Microsoft has just revealed some more in-depth options for editing photos directly within its cloud storage service OneDrive.
Midway through 2021, basic photo editing options were brought to OneDrive (crop, rotate, and so forth), and today these have been further fleshed out, with the addition (opens in new tab) of in-line Filter options, plus a Markup feature is also in the pipeline.
Filters can be applied to an image simply by clicking on the relevant filter, and they include the likes of warm contrast, cool tones, a ‘film’ effect along with various black and white filters.
We’ve got that option in our OneDrive now, but the Markup tool has still yet to arrive, with Microsoft noting that it will be here later in December. This will allow you to highlight areas of an image and quickly jot notes as to the kind of editing you might want to later apply.
Analysis: A bit more meat to photo editing in OneDrive, but do your real work elsewhere
While any serious work on a photo is, of course, best undertaken with a heavyweight app – like one of the best photo editors – it’s great to have the ability to perform simple editing tasks right there in OneDrive while you’re browsing through your photo collection online.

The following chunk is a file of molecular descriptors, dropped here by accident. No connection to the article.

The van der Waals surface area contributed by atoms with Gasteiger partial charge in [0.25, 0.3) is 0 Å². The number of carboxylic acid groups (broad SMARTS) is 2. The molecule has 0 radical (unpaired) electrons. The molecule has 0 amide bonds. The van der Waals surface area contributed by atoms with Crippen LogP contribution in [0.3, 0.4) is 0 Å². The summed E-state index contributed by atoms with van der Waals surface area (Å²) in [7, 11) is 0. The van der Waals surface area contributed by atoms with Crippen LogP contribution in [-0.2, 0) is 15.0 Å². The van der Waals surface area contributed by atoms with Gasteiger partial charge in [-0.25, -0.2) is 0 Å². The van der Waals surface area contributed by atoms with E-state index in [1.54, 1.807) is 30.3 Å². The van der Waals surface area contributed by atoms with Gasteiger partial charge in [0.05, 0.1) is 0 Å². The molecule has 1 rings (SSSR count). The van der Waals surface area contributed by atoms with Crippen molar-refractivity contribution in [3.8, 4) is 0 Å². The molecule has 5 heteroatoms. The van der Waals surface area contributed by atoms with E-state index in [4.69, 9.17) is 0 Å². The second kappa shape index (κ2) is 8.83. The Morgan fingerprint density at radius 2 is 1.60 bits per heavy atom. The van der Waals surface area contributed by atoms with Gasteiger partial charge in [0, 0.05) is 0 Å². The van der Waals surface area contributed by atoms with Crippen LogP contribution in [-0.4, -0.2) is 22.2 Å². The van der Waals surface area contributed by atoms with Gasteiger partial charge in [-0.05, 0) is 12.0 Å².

The Filters are simple but definitely good to have, while the incoming Markup feature certainly won’t hurt, although probably won’t see any use from the average OneDrive denizen (who probably will use the basic functions like crop and maybe the filters from time to time).
Once an image has been edited in OneDrive, you can either save it over the current image in the cloud, or save it separately as a copy in case you don’t want to lose the original. And should you accidentally overwrite, the good thing about OneDrive is that it has a version history to enable you to recover the lost snap (at least for 30 days anyway – that’s the time limit when older versions get binned).
Via MS PowerUser (opens in new tab)